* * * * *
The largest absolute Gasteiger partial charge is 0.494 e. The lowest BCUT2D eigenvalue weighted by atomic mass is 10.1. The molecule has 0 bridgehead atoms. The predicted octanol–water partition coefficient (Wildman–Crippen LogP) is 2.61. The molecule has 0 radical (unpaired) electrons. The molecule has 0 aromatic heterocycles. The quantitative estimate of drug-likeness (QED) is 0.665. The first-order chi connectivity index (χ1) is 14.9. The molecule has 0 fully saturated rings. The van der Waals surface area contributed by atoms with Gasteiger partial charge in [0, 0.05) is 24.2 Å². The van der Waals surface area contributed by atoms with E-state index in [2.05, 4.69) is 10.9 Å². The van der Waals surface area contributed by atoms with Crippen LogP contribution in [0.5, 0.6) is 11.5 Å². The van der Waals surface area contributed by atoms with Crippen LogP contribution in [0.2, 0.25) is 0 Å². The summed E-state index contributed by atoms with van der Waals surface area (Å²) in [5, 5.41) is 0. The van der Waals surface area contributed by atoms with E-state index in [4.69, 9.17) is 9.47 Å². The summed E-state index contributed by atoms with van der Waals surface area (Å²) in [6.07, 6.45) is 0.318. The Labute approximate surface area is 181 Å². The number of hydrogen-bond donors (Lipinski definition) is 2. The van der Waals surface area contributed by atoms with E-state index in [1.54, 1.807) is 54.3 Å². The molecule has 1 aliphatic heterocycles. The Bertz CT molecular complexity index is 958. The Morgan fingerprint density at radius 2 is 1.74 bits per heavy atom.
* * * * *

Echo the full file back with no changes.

The largest absolute Gasteiger partial charge is 0.494 e. The lowest BCUT2D eigenvalue weighted by atomic mass is 10.1. The molecule has 0 bridgehead atoms. The predicted octanol–water partition coefficient (Wildman–Crippen LogP) is 2.61. The molecule has 0 radical (unpaired) electrons. The molecule has 0 aromatic heterocycles. The quantitative estimate of drug-likeness (QED) is 0.665. The first-order chi connectivity index (χ1) is 14.9. The molecule has 0 fully saturated rings. The van der Waals surface area contributed by atoms with Gasteiger partial charge in [0, 0.05) is 24.2 Å². The van der Waals surface area contributed by atoms with E-state index in [2.05, 4.69) is 10.9 Å². The van der Waals surface area contributed by atoms with Crippen LogP contribution in [0.5, 0.6) is 11.5 Å². The van der Waals surface area contributed by atoms with Crippen LogP contribution in [0.2, 0.25) is 0 Å². The summed E-state index contributed by atoms with van der Waals surface area (Å²) in [5, 5.41) is 0. The van der Waals surface area contributed by atoms with E-state index in [4.69, 9.17) is 9.47 Å². The summed E-state index contributed by atoms with van der Waals surface area (Å²) in [6.07, 6.45) is 0.318. The Labute approximate surface area is 181 Å². The number of hydrogen-bond donors (Lipinski definition) is 2. The van der Waals surface area contributed by atoms with E-state index in [1.54, 1.807) is 54.3 Å². The molecule has 1 aliphatic heterocycles. The Bertz CT molecular complexity index is 958. The Morgan fingerprint density at radius 2 is 1.74 bits per heavy atom.